SOME of you may remember me writing about a wasps’ nest positioned underneath the seat at the front of our house (AG 4 July). I’m afraid it met an untimely end when this year’s exceptional spring turned into an unseasonably wet and cool summer. The wasps became weak and unable to fly, and by early August the sodden nest had been abandoned.
Once we made sure that nothing flew out when the garden seat was rattled, the Best Beloved and eco-warrior granddaughter Ellie removed the nest in the last week of August, without fear of being stung. The nest had been successful at one time, though, because it contained at least a dozen large queen cells.
One thing led to another, as it does in the natural world, and a little later we spotted a huge hoverfly roughly the length of an adult’s thumbnail.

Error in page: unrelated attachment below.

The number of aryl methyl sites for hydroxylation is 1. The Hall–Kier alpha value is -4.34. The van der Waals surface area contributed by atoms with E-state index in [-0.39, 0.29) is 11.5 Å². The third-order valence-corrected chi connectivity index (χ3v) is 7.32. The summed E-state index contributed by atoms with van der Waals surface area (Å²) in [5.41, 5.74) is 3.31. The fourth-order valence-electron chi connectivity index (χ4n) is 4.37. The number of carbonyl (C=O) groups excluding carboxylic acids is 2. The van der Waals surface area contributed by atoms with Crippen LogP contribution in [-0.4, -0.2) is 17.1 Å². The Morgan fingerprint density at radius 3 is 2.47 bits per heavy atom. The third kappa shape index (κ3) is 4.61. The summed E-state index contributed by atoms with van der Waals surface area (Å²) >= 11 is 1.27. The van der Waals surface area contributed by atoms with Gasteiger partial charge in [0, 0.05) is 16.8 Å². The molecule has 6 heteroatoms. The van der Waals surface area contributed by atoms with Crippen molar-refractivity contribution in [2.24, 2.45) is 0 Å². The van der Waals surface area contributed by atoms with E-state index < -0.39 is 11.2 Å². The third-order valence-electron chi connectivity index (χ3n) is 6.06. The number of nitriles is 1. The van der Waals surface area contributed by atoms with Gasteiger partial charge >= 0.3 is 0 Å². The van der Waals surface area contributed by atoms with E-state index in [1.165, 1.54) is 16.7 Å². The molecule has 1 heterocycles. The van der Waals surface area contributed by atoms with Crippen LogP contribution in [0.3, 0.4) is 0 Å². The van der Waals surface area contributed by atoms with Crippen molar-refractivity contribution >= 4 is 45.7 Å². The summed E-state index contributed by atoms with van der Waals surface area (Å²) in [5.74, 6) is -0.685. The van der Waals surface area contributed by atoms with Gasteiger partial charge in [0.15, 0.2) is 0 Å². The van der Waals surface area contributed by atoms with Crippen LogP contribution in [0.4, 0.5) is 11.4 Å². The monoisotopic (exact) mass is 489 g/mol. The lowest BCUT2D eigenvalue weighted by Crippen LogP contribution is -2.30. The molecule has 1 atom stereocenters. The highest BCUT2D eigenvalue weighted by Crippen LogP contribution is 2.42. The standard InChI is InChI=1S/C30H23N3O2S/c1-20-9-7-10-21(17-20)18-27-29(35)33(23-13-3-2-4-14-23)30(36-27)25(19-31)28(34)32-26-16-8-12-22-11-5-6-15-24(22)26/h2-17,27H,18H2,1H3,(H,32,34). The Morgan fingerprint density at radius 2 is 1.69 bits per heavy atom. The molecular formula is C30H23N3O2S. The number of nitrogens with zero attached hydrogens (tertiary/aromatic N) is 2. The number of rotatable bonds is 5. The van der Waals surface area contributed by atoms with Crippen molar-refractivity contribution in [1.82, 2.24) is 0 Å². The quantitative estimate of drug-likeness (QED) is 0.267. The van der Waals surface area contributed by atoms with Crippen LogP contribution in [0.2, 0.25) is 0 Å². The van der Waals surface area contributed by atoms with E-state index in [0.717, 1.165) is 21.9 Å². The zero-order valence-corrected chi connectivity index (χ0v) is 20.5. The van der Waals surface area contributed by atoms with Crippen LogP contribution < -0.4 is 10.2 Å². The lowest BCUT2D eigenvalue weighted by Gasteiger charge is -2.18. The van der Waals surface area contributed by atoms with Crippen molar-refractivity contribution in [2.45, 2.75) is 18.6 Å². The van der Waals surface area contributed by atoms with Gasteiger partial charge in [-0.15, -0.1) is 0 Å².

Its Latin name is Volucella zonaria and it’s a hornet mimic hoverfly with a yellow-and-black banded body topped by raised chestnut-brown humps on its upper abdomen. It’s the largest hoverfly seen in British gardens, although it’s not one of our 285 native hoverfly species.
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October 03, 2020